The rapid rise of information and communication technologies in our daily lives comes with increased exposure to radiofrequency electromagnetic fields (RF-EMF). The most common source of exposure to the brain is when a cell phone is held close to the head.
Now a new Swiss study finds that RF-EMF may harm memory performance in the specific brain regions exposed while a person is talking on a cell phone. The study, which involved nearly 700 adolescents in Switzerland, is published in the journal Environmental Health Perspectives.
While several studies have been conducted to determine potential health effects related to RF-EMF, the results have remained inconclusive.
For the current study, scientists led by the Swiss Tropical and Public Health Institute (Swiss TPH) investigated the relationship between exposure to RF-EMF from wireless communication devices and memory performance in nearly 700 adolescents over the course of one year. Participants, aged 12 to 17 years, were recruited from 7th to 9th public school grades in urban and rural areas of Swiss-German speaking Switzerland.
The study follows up a 2015 report published in the scientific journal Environment International, but now with twice the sample size as well as more current information on the absorption of RF-EMF in adolescent brains during different types of wireless communication device use. These studies are the first epidemiological reports to estimate cumulative RF-EMF brain dose in adolescents.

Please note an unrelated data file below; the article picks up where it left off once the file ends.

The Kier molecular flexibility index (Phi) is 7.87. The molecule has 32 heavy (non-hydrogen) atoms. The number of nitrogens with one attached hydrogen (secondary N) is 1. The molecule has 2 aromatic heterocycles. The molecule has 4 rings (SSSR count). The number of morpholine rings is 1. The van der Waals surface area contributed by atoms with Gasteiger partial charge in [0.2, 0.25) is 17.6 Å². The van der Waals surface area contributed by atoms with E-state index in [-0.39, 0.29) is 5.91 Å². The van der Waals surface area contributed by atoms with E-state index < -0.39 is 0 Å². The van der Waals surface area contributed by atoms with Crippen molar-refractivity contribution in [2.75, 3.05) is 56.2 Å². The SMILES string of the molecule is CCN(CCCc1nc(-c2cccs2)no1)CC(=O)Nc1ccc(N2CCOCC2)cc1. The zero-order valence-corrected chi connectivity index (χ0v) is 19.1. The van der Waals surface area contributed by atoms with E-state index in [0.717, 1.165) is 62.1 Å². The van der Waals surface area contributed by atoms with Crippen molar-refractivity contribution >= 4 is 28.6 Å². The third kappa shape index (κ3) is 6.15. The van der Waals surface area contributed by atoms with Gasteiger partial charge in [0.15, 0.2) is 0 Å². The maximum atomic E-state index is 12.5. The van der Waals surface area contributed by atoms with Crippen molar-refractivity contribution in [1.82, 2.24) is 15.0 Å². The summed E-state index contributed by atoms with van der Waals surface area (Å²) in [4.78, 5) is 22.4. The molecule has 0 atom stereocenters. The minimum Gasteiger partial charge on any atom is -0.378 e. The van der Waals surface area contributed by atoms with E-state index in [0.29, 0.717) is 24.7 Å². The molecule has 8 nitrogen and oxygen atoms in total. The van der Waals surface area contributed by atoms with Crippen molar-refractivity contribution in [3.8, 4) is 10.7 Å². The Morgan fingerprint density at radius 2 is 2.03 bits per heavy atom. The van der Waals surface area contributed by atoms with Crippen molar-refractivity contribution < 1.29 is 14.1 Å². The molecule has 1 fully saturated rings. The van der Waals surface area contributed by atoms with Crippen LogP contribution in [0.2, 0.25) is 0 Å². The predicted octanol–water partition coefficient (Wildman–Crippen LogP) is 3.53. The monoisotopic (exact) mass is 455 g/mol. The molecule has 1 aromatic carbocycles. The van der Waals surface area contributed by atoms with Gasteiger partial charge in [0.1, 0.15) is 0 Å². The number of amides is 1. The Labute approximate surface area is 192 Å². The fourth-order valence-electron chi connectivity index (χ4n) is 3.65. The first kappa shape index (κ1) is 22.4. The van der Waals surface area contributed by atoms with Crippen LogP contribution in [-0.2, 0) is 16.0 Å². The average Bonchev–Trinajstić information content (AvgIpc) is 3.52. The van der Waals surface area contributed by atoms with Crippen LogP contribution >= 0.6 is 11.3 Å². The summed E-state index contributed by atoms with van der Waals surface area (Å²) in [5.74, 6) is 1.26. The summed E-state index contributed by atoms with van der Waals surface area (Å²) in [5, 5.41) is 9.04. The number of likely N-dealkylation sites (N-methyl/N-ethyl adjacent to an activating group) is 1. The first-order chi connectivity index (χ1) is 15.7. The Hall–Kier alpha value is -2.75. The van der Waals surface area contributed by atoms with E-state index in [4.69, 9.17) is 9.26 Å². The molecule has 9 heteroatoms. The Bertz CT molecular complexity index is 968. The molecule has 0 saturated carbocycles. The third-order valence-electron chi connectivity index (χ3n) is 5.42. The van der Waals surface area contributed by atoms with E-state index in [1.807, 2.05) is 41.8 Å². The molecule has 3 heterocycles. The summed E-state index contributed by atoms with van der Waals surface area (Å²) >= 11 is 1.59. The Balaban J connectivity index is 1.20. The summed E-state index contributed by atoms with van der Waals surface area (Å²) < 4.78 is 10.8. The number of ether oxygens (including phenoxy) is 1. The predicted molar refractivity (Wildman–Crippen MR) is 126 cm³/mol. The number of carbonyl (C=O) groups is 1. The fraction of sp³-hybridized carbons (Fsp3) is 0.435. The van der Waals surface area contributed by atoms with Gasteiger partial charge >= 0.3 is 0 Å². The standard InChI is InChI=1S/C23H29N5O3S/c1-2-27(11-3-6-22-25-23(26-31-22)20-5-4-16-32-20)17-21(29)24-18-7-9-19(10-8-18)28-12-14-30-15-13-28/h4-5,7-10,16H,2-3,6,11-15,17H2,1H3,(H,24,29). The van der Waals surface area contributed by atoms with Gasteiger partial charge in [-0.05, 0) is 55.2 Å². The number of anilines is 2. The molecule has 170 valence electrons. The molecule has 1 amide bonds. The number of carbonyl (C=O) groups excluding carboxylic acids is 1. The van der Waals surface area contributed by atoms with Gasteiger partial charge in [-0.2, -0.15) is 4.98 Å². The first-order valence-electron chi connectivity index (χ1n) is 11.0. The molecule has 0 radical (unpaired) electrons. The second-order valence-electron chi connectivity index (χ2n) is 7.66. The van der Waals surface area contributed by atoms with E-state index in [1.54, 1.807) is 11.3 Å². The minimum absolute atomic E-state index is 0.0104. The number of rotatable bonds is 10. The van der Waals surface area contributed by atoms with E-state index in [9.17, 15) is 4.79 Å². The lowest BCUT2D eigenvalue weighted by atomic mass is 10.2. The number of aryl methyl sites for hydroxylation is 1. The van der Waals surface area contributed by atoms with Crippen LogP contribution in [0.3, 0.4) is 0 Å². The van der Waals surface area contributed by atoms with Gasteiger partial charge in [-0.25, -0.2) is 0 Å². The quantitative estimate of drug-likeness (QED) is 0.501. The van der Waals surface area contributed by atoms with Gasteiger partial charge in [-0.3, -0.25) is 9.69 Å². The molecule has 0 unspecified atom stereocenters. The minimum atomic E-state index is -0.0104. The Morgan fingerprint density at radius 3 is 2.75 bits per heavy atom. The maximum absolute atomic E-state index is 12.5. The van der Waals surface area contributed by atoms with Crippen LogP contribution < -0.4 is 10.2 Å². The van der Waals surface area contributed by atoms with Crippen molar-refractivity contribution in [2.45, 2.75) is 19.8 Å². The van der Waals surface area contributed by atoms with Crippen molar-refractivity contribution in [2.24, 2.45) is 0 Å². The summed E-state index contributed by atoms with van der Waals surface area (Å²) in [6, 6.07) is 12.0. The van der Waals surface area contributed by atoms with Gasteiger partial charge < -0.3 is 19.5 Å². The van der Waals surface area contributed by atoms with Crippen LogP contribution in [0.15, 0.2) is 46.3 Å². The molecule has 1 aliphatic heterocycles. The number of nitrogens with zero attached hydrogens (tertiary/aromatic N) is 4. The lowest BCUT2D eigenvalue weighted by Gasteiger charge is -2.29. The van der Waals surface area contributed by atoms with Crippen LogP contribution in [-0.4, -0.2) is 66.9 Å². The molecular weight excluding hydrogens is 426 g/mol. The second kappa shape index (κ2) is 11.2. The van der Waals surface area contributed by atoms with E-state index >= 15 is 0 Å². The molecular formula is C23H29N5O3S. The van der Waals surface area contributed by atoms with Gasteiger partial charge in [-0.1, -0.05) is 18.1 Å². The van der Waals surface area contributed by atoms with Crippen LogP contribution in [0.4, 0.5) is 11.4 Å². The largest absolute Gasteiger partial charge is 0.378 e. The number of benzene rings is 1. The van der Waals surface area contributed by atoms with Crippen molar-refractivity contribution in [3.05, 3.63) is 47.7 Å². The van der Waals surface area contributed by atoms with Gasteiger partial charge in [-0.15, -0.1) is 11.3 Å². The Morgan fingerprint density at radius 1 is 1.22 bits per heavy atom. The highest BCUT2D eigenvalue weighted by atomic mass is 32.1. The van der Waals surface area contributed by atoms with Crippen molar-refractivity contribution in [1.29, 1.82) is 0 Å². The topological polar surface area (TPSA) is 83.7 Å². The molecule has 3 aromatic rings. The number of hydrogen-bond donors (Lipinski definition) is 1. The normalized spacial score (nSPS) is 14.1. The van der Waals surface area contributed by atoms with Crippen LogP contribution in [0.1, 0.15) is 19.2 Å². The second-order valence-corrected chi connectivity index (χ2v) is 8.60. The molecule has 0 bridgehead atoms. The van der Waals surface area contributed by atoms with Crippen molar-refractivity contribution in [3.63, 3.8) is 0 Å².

The findings show that cumulative RF-EMF brain exposure from cell phone use over one year may have a negative effect on the development of figural memory performance in adolescents. This confirms the previous results published in 2015.
Figural memory is primarily located in the right brain hemisphere, and association with RF-EMF was more pronounced in teens who held the mobile phone to the right side of the head.
“This may suggest that indeed RF-EMF absorbed by the brain is responsible for the observed associations.” said Martin Röösli, Ph.D., head of environmental exposures and health at Swiss TPH.
Other types of common wireless communication use, such as sending text messages, playing games or browsing the Internet cause only marginal RF-EMF exposure to the brain and were not linked to memory performance.
“A unique feature of this study is the use of objectively collected mobile phone user data from mobile phone operators.” said Röösli. He emphasized that more research is needed to rule out the influence of other factors.
“For instance, the study results could have been affected by puberty, which affects both mobile phone use and the participant’s cognitive and behavioral state.”
The potential effects of RF-EMF exposure to the brain is a relatively new field of scientific inquiry.
“It is not yet clear how RF-EMF could potentially affect brain processes or how relevant our findings are in the long term,” Röösli said. “Potential risks to the brain can be minimized by using headphones or the loudspeaker while calling, in particular when network quality is low and the mobile phone is functioning at maximum power.”